Louis Pasteur in Public Health

1574 Words Apr 28th, 2012 7 Pages
Louis Pasteur in Public Health
Samantha R. James
PU-120
December 20, 2011
Adrian Cooksey

Louis Pasteur in Public Health Louis Pasteur is a man of many talents; his greatest gift was his intelligence and patience without it the medical field and the public health system would not be where it is today. Through his patience and diligence Pasteur was able to make several advances in chemistry, microbiology, immunizations and preservations. In 1857 he developed the Germ Theory of fermentation and putrefaction, these theories assisted in the surgical revolution of antiseptics developed by Joseph Lister. He has laid the foundations for epidemiology and the defining rules for personnel hygiene. Many people believed that his theories were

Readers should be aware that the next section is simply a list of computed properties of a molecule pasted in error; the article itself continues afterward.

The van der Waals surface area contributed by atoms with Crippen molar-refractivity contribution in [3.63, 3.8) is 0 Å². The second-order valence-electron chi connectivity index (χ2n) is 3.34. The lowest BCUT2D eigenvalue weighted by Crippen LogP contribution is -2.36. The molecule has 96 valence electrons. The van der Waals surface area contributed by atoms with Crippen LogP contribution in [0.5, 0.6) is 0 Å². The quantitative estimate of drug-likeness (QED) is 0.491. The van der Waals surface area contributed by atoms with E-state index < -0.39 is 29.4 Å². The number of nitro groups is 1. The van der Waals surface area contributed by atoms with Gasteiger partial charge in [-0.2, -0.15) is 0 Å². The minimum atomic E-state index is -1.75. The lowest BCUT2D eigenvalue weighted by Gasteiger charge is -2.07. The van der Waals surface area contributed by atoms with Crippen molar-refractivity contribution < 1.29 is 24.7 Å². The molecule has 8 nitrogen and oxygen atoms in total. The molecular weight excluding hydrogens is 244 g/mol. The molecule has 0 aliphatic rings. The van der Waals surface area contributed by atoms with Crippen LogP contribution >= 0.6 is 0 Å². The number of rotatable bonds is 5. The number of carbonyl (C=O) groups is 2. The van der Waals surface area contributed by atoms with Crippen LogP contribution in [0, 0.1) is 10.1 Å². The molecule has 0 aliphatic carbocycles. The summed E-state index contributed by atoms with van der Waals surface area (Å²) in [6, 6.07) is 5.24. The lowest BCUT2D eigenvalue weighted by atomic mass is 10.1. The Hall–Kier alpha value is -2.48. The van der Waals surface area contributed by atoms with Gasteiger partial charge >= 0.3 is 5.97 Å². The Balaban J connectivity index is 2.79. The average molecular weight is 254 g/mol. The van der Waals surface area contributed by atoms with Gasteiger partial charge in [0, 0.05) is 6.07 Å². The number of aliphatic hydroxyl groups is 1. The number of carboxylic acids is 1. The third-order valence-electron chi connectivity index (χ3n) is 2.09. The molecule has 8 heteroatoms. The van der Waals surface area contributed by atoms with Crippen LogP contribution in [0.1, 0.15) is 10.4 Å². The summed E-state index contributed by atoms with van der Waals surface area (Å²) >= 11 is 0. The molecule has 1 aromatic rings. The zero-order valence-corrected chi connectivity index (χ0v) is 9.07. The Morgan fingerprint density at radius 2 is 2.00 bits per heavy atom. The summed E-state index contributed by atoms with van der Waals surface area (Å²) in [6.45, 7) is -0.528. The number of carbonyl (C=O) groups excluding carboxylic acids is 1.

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Anthrax was slaughtering farm animals mostly, sheep; through investigations of healthy and diseased animals he was able to cultivate a vaccine to control the bacteria. (Toledo-Pereyra, 2009), and he did the exact same thing with Chicken Cholera. In 1881 Pasteur began the study of the viral disease called rabies. Rabies attacks the central nervous system of warm blooded animals including humans. According to (Harrigan, 2011). “Animal symptoms may have the appearance of being sick, crazed, act vicious or may be over friendly, docile, and confused. Human symptoms may be pain or tingling sensation from the bite site, high fever, confusion, seizures and coma. Once an animal or individual is infected and they show signs of symptoms they rarely live.”(Symptoms). Pasteur began his investigations by studying “infected rabies animals to get an understanding of the disease’s cycle. He discovered that the spinal cords of dying rabbits with rabies could be kept no infected by maintaining them in a sterile, dried air for two weeks. He developed a system of various concentrations of inoculated material; he was able to protect the animals. (Toledo-Pereyra, 2009). According to Encyclopedia of World Biography (2011) On 1885 Pasteur was brought a nine-year-old boy by the name of Joseph Meister who had been badly mauled by a rabid dog, with the permission from the boys physician he administered the vaccination treatments. The
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